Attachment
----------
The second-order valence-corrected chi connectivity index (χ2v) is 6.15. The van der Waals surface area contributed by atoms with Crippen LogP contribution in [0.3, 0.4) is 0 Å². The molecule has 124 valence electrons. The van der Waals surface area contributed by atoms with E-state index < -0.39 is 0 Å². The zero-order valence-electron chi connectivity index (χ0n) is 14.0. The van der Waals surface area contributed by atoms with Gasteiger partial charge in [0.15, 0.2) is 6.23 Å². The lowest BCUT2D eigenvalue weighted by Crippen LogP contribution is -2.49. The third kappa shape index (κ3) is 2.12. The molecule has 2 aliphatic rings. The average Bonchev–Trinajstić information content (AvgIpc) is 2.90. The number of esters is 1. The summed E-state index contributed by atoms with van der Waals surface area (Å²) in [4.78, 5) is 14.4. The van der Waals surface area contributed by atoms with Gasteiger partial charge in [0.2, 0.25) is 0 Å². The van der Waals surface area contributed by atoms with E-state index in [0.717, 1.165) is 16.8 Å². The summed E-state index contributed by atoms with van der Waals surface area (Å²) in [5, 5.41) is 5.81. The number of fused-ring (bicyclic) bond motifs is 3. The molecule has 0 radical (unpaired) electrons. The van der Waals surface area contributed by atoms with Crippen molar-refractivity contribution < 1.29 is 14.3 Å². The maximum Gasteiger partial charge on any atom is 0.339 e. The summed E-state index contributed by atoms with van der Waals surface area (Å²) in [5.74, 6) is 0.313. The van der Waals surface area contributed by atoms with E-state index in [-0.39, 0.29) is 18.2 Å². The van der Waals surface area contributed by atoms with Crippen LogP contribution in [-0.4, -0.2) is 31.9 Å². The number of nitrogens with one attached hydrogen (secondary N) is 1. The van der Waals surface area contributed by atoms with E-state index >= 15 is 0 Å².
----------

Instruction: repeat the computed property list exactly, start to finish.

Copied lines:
The second-order valence-corrected chi connectivity index (χ2v) is 6.15. The van der Waals surface area contributed by atoms with Crippen LogP contribution in [0.3, 0.4) is 0 Å². The molecule has 124 valence electrons. The van der Waals surface area contributed by atoms with E-state index < -0.39 is 0 Å². The zero-order valence-electron chi connectivity index (χ0n) is 14.0. The van der Waals surface area contributed by atoms with Gasteiger partial charge in [0.15, 0.2) is 6.23 Å². The lowest BCUT2D eigenvalue weighted by Crippen LogP contribution is -2.49. The third kappa shape index (κ3) is 2.12. The molecule has 2 aliphatic rings. The average Bonchev–Trinajstić information content (AvgIpc) is 2.90. The number of esters is 1. The summed E-state index contributed by atoms with van der Waals surface area (Å²) in [4.78, 5) is 14.4. The van der Waals surface area contributed by atoms with Gasteiger partial charge in [0.2, 0.25) is 0 Å². The van der Waals surface area contributed by atoms with E-state index in [0.717, 1.165) is 16.8 Å². The summed E-state index contributed by atoms with van der Waals surface area (Å²) in [5, 5.41) is 5.81. The number of fused-ring (bicyclic) bond motifs is 3. The molecule has 0 radical (unpaired) electrons. The van der Waals surface area contributed by atoms with Crippen molar-refractivity contribution < 1.29 is 14.3 Å². The maximum Gasteiger partial charge on any atom is 0.339 e. The summed E-state index contributed by atoms with van der Waals surface area (Å²) in [5.74, 6) is 0.313. The van der Waals surface area contributed by atoms with E-state index in [-0.39, 0.29) is 18.2 Å². The van der Waals surface area contributed by atoms with Crippen LogP contribution in [-0.4, -0.2) is 31.9 Å². The number of nitrogens with one attached hydrogen (secondary N) is 1. The van der Waals surface area contributed by atoms with E-state index >= 15 is 0 Å².